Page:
In any start-up, but especially in a technology start-up, the decision to seek capital from outside investors is often complicated. On one hand, companies can benefit from ready capital by rapidly ramping up research, development, and deployment of products and services. On the sales side the company can quickly add heads to an existing team or assemble a new sales organization to address new markets. The ability to use investment money for inorganic growth is another tempting possibility. Buying components of code can save a great deal of time and bring a product to market faster than the actual development. In addition, the breathing room that a hefty bank account affords is often priceless in the beginning stages of a business where oftentimes, poor decisions result directly from panic brought about by cash flow issues. Ongoing cash flow problems can lead to bankruptcy, dramatically scaled-down business goals or in worst cases a sale ahead of an acceptable valuation or complete dissolution.
Naturally, anyone who has invested time and energy into a venture wants to avoid the problems that shoestring boot-strapping can bring, and this is what makes investment capital seem so wonderful. When it comes in the form of equity, it even strengthens the balance sheet. (Debt, of course, doesn’t look as attractive, but it still provides the cash that helps a CEO sleep at night.)
There’s another side to using other people’s money, though. Ultimately, cash comes with strings. Sometimes the strings represent additional cash flow strains in the form of interest payments or preferred stock mandated dividend disbursement. In many cases, the level of oversight involved can be onerous. Company founders accustomed to complete dictatorial control over every aspect of the business suddenly find themselves answering to the sources of the money, and the money sources are primarily concerned with a return of capital and a return on investment; not necessarily with the company’s overall goals. This isn’t to say that venture capitalists (or other sources) are uninterested in the long-term success of the company. They are constrained, however, by their investment goals, and in many, if not most, cases, these goals involve a relatively quick and secure return of capital more than an ongoing interest in the continued success of the company. Let’s not forget that using external money can sometimes bring both oversight and expense. It’s not uncommon for a fund to require the hiring of a particular employee—salary paid by the company—in order to close the deal and provide an insider to keep them informed on the daily ups and downs in the business.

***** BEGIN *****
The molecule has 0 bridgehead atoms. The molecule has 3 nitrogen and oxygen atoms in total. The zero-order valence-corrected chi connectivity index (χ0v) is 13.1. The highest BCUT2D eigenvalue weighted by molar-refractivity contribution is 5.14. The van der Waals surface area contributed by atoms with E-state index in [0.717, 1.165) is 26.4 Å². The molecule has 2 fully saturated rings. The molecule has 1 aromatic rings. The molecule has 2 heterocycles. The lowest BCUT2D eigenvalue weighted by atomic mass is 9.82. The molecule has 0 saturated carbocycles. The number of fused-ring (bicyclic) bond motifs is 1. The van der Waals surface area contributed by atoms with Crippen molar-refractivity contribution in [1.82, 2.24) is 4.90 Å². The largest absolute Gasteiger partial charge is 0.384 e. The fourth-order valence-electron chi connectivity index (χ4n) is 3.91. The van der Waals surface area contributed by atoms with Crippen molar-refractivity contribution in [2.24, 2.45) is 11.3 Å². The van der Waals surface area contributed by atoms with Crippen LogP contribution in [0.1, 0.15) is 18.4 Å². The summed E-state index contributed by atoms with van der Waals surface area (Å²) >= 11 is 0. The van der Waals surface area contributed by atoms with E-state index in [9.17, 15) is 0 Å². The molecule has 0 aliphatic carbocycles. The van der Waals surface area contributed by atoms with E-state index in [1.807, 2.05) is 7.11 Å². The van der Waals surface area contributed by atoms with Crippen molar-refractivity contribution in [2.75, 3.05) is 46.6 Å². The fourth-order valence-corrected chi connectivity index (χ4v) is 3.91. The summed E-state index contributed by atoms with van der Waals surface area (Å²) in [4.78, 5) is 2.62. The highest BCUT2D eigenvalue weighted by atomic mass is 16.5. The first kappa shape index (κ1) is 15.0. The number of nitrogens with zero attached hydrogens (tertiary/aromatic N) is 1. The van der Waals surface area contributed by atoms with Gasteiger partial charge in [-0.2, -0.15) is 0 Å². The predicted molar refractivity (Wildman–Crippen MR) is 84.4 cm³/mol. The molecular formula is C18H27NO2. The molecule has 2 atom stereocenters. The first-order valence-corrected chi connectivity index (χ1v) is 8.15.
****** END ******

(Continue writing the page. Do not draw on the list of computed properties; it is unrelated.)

In my experience, try to grow and operate your company organically for as long as possible. That way, when the time comes for investment money, you’re positioned powerfully rather than weakly enabling you to maximize your valuation and fully embrace the benefits from the capital while minimizing the negatives.
Full Disclosure – Paragon Software Group Corporation was started with a loan from the company founders. Profitable within 3 months of incorporation, PSGC continues to grow organically and is currently the 3rd fastest growing private company in Orange County, California.